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Martin Mythen might be a miner by day, but he’s a horse breeder at heart.

Marty works at Glencore’s Glendell operation as a water cart operator, having moved with his family from England in 2012 to give the warmer Aussie climate a go. Despite spending half his life in England, Marty still has a great Irish accent and it is music to the ears when he greets you with a ‘top of the morning,’ or any other Irish-ism. 

Marty comes to the job with plenty of experience. In Cumbria, in England’s north, he drove tanker trucks, transporting milk and whey. But it seems he’s a country lad at heart, and it’s a different pastime that we’ve come to his Mirannie property to talk about.

The house is tucked into a small clearing at the end of a long driveway that winds its way through a small forest of gumtrees. On the left of the driveway near the house is a large enclosure full of plump chooks. On the right, guinea fowls. A huge Rottweiler with a large, boofy head comes out to greet us as well. 

But in a paddock next to the house is the star of the show. His name is ‘Abs of Lindale,’ and he’s an Irish Gypsy Cob stallion.

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This is Marty’s other job: He and wife Siri breed and sell Gypsy Cobs internationally. If you’ve never seen this breed of horse, you’re missing out.  They have extravagant, long manes, and the luxuriant hair on their legs, forelocks and tails is known as ‘feather’.

They’re a heavy horse, traditionally used as draught horses. They’re smaller in stature than the similarly feathered Friesian, standing just 14 to 14.5 hands on average. But their temperament is part of their charm.

They’re a heavy horse, traditionally used as draught horses. They’re smaller in stature than the similarly feathered Friesian, standing just 14 to 14.5 hands on average. But their temperament is part of their charm.

“They’re the type of horse that will go all day long,” says Marty. “They’re not built for speed; they’re built for comfort. And they’ll just plod away all day long. They’re willing little souls.”

Although the breed is less known in Australia, it’s been a part of UK life since the 1800s, when the travelling Romany people (gypsies) used them to pull their ‘vardoes,’ or gypsy caravans.

Gypsy Cobs have been bred to have very distinctive colours, with good reason. As Marty explains:

“During the First World War, when the military came along, they took all the bay and brown and black horses for the officers. The Gypsies still needed their horses to pull their living wagons. So they bred coloured horses, which the military wouldn’t touch. Because when they went into battle on coloured horses, they stood out. So from then on, they kept the tradition of breeding the Irish Gypsy Cob.”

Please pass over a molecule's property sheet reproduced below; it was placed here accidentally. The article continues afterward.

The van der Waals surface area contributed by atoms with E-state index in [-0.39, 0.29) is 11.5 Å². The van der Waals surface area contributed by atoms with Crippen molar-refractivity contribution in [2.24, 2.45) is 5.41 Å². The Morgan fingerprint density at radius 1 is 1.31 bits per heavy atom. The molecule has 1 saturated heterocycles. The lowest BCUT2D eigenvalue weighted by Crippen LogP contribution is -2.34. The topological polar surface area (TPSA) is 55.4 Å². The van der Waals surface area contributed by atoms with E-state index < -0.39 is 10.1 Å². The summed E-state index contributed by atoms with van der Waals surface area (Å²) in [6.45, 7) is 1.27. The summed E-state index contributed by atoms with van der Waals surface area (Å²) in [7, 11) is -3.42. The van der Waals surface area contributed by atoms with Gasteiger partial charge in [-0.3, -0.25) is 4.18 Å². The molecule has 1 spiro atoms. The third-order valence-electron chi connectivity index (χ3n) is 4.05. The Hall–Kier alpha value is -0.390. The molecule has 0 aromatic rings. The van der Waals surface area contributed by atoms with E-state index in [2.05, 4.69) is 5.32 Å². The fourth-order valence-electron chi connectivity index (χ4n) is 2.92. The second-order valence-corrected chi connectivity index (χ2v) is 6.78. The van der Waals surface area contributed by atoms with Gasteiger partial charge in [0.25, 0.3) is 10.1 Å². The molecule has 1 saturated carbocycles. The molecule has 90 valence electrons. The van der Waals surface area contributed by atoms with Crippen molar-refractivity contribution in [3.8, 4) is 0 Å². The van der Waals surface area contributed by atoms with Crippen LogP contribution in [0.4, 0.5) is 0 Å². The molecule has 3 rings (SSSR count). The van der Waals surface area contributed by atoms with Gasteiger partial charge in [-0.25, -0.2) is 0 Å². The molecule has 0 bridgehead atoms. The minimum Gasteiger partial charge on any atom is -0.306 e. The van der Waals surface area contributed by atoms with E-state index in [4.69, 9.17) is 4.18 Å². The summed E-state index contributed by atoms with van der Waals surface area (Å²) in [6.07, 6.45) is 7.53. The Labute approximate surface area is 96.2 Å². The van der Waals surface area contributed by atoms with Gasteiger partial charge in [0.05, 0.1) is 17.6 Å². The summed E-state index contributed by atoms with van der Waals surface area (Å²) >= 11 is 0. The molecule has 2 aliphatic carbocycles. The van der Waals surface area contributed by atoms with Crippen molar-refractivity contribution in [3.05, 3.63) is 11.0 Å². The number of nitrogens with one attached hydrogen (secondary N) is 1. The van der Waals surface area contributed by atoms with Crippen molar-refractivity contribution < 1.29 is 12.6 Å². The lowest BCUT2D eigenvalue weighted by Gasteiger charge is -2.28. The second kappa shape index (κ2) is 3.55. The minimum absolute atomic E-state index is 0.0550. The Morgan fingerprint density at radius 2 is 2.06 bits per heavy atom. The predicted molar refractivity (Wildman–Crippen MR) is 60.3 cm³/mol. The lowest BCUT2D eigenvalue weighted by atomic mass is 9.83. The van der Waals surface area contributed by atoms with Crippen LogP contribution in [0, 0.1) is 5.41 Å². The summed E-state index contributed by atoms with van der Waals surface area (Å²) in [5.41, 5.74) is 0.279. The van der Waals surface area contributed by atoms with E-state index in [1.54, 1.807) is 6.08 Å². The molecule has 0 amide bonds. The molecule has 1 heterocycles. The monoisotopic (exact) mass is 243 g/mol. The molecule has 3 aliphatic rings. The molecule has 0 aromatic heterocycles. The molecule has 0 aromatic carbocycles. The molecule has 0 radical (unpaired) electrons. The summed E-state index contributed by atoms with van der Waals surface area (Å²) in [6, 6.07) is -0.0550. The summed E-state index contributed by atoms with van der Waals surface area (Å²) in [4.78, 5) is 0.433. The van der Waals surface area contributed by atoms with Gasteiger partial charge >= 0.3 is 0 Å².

These colours are usually piebald – black patches on a white animal – or ‘skewbald’ – white patches on a chestnut or bay animal. Having said that, they can also be solidly coloured. 

‘Abs’ himself is a bit of a celebrity in the Cob world. He’s the first solid colour Gypsy Cob to be recognised as the ‘Supreme Champion of Champions’ by the UK’s Traditional Gypsy Cob Association (TGCA).

Marty is a realist, and he concedes that part of the draw of horse breeding is the potential to make money. “It’s essentially a farming practice,” he says. But animal welfare is very important to him, and he believes in using the least invasive techniques he can to keep his animals healthy and stress-free.

“I’m a very firm believer in letting nature teach nature’s ways. To me, there can be too much human input. That first six months is imprinted into them [horses]. They need to learn how to be horses, not humans! We can teach them whatever we like afterwards.”

He also acknowledges that the Australian climate can be hard on the breed, and like other farmers in the area, the drought over the past two years has affected them.

“The reality is that the only way you can earn money is by keeping the mares in foal,” he says. And although they are a “hardy” breed, nature helps them out in dry times. As Marty says, “nature itself actually shuts them down and tells them to stop producing,” which means the mares won’t come into season. “It comes down to self-preservation,” he says.

So where did his interest in horses come from?

Marty was born in England, and raised in a rural area of Cork, in Ireland. “Even before leaving school, I was into horses. When I left school, I went to work in the hunt yard, training and schooling huntsmen’s horses. That’s what I used to ride,” he says.

Marty says he enjoys helping animals with ‘behavioural problems’ that others have given up on. Though he is fond of his horses and his rural lifestyle, he has no plans to leave Glendell. “People often tell me I’ve got the best job in the Pit,” he laughs. “I’m very, very lucky.”

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